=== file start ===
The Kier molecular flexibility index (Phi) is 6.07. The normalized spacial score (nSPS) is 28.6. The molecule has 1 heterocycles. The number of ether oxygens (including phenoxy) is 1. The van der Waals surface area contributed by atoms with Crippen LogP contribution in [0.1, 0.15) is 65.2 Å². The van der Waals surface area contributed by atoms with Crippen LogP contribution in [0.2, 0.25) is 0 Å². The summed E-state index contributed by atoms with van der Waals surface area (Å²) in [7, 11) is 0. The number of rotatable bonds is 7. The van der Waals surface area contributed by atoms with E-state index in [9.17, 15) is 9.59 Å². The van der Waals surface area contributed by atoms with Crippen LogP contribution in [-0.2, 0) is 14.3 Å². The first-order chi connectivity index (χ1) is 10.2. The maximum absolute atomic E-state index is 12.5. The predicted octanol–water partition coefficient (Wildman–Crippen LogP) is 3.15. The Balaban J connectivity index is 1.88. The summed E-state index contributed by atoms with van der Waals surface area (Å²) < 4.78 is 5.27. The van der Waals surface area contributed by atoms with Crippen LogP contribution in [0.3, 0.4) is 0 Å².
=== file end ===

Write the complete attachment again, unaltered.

The Kier molecular flexibility index (Phi) is 6.07. The normalized spacial score (nSPS) is 28.6. The molecule has 1 heterocycles. The number of ether oxygens (including phenoxy) is 1. The van der Waals surface area contributed by atoms with Crippen LogP contribution in [0.1, 0.15) is 65.2 Å². The van der Waals surface area contributed by atoms with Crippen LogP contribution in [0.2, 0.25) is 0 Å². The summed E-state index contributed by atoms with van der Waals surface area (Å²) in [7, 11) is 0. The number of rotatable bonds is 7. The van der Waals surface area contributed by atoms with E-state index in [9.17, 15) is 9.59 Å². The van der Waals surface area contributed by atoms with Crippen LogP contribution in [-0.2, 0) is 14.3 Å². The first-order chi connectivity index (χ1) is 10.2. The maximum absolute atomic E-state index is 12.5. The predicted octanol–water partition coefficient (Wildman–Crippen LogP) is 3.15. The Balaban J connectivity index is 1.88. The summed E-state index contributed by atoms with van der Waals surface area (Å²) < 4.78 is 5.27. The van der Waals surface area contributed by atoms with Crippen LogP contribution in [0.3, 0.4) is 0 Å².